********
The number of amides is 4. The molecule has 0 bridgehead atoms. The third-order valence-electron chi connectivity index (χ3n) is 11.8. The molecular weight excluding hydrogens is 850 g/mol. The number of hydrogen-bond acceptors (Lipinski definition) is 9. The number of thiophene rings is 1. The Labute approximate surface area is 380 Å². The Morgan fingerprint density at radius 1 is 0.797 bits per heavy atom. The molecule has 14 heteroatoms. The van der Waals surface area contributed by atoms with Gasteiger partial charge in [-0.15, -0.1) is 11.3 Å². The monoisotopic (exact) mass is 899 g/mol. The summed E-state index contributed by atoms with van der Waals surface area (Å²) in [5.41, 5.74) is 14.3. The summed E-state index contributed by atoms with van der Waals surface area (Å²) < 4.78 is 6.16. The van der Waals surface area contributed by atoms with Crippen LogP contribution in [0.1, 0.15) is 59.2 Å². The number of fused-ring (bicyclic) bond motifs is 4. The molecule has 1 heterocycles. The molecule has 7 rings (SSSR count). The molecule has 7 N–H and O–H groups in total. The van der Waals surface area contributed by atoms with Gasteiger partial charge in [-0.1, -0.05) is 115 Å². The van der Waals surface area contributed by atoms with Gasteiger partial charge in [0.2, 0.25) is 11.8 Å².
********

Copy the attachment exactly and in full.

The number of amides is 4. The molecule has 0 bridgehead atoms. The third-order valence-electron chi connectivity index (χ3n) is 11.8. The molecular weight excluding hydrogens is 850 g/mol. The number of hydrogen-bond acceptors (Lipinski definition) is 9. The number of thiophene rings is 1. The Labute approximate surface area is 380 Å². The Morgan fingerprint density at radius 1 is 0.797 bits per heavy atom. The molecule has 14 heteroatoms. The van der Waals surface area contributed by atoms with Gasteiger partial charge in [-0.15, -0.1) is 11.3 Å². The monoisotopic (exact) mass is 899 g/mol. The summed E-state index contributed by atoms with van der Waals surface area (Å²) in [5.41, 5.74) is 14.3. The summed E-state index contributed by atoms with van der Waals surface area (Å²) < 4.78 is 6.16. The van der Waals surface area contributed by atoms with Crippen LogP contribution in [0.1, 0.15) is 59.2 Å². The number of fused-ring (bicyclic) bond motifs is 4. The molecule has 1 heterocycles. The molecule has 7 rings (SSSR count). The molecule has 7 N–H and O–H groups in total. The van der Waals surface area contributed by atoms with Gasteiger partial charge in [-0.1, -0.05) is 115 Å². The van der Waals surface area contributed by atoms with Gasteiger partial charge in [0.2, 0.25) is 11.8 Å².